On a flat note, I've been sidelined recently by an injury I'd like to attribute to running twenty-five miles a week, but to be honest, I know deep in my heart it's due to plain old age.  If you're familiar with feet at all - and you are probably not, because few of us are, so don't feel bad - this condition is known as a Morton's Neuroma.  What I want to know is, who is this Morton person and what has he done to my foot?  In lay terms, it means I have an inflammation of a nerve in the ball of the foot ennervating the 3rd and 4th toes causing significant physical pain.

In fashion terms, it means I can't wear high heels.  (Insert weeping and gnashing of teeth).

If you are a person 5'2 or under, you can understand my grief.  I'm pretty broken up about it.  I'd planned my whole summer wardrobe around several pairs of cute platform sandals, whom I am now only able to remove from their boxes every few days to gaze at and stroke lovingly while whispering words of endearment, and then wrap carefully back up in the tissue, to wait patiently in the bowels of my closet for the joyous day I can put them back on my feet again where they belong.  Let me assure you, I've done my absolute durnedest to go down fighting, persevere through the pain, and remain steadfast in my dedication to fashion over health.  But now I must wave the white flag.  Age has won this battle, and I am retiring the supercute platforms to a shelf in my closet while I wait out the agony that put them there.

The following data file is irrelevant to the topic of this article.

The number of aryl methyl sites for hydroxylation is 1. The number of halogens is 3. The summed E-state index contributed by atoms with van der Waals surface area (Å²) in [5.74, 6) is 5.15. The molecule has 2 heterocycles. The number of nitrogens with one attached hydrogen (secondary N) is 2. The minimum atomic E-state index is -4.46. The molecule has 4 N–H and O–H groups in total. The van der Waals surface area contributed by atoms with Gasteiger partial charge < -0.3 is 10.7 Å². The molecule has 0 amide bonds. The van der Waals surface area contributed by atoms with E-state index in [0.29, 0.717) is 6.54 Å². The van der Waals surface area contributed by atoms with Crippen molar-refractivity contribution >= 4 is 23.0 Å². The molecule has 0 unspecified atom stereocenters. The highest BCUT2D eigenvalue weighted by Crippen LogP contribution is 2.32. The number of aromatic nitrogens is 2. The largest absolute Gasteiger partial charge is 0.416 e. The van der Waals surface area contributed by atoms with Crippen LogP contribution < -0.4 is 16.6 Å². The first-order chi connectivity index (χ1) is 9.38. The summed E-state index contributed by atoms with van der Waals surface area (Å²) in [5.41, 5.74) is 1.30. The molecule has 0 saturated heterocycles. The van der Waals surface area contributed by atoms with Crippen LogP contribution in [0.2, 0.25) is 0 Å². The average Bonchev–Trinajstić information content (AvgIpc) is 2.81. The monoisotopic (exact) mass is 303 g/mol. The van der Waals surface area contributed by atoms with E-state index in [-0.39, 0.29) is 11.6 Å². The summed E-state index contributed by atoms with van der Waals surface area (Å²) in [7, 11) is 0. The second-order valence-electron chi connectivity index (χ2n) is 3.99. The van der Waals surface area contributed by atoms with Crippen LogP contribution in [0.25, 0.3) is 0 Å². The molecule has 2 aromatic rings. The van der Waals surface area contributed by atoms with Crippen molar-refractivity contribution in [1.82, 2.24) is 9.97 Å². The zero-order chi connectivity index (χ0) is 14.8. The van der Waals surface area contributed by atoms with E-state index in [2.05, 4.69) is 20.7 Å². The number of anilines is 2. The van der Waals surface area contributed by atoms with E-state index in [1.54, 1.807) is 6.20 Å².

To put my devotion to cute shoes in perspective, I'll use a pop culture reference:  sometimes in my overactive imagination, I go so far as to think of myself as a Carrie.  Who?  Carrie.  Carrie Bradshaw.  A G-rated Carrie Bradshaw.  Make that a happily-married, mom-of-two, G-rated Carrie Bradshaw. 

Oh, who am I kidding?  The only thing Carrie and I have in common is a love of high heels.  That, and an ability to do almost anything in them.  Until recently, I could do dishes, laundry, grocery shop, vaccuum, run errands, and chase both dogs and kids down the street in my four-inch stilettos if need be.  Didn't happen very often, but the point is, I could if I wanted to.  Of course, now I can only observe said heels from afar whilst anchoring myself to the floor of  the closet in a pair of very un-glamourous flip flops. 

Oh well.  I guess that essentially makes me now a bounce-house-birthday-party-hosting, vacation-bible-school-volunteering, happily-married, mom-of-two, G-rated Carrie Bradshaw, which I assure you all just canceled each other out, so the high-heeled Carrie Bradshaw-ness of my imagination is no more.  Sigh.  Incidentally, the good doctor Google tells me I need to have this neuroma surgically removed.  After three shots of cortisone failed in their mission to help, my podiatrist concurs.  I still deny.  Deny, deny, deny.  Fashion over health, y'all.

We'll see who wins this battle.

I am aware I'm being a tad melodramatic.  The birthday party and VBS were fine.  But I am bitter about the heels.  I guess it's just time for me to embrace the foot pain, and be the best flip-flop-wearing-icepack-giver-outer I can be.

1 comment:

  1. I infer in this post that IF you have surgery, you WILL be able to wear heels. Right??? Then what's your problem, Girl! Go for it!!!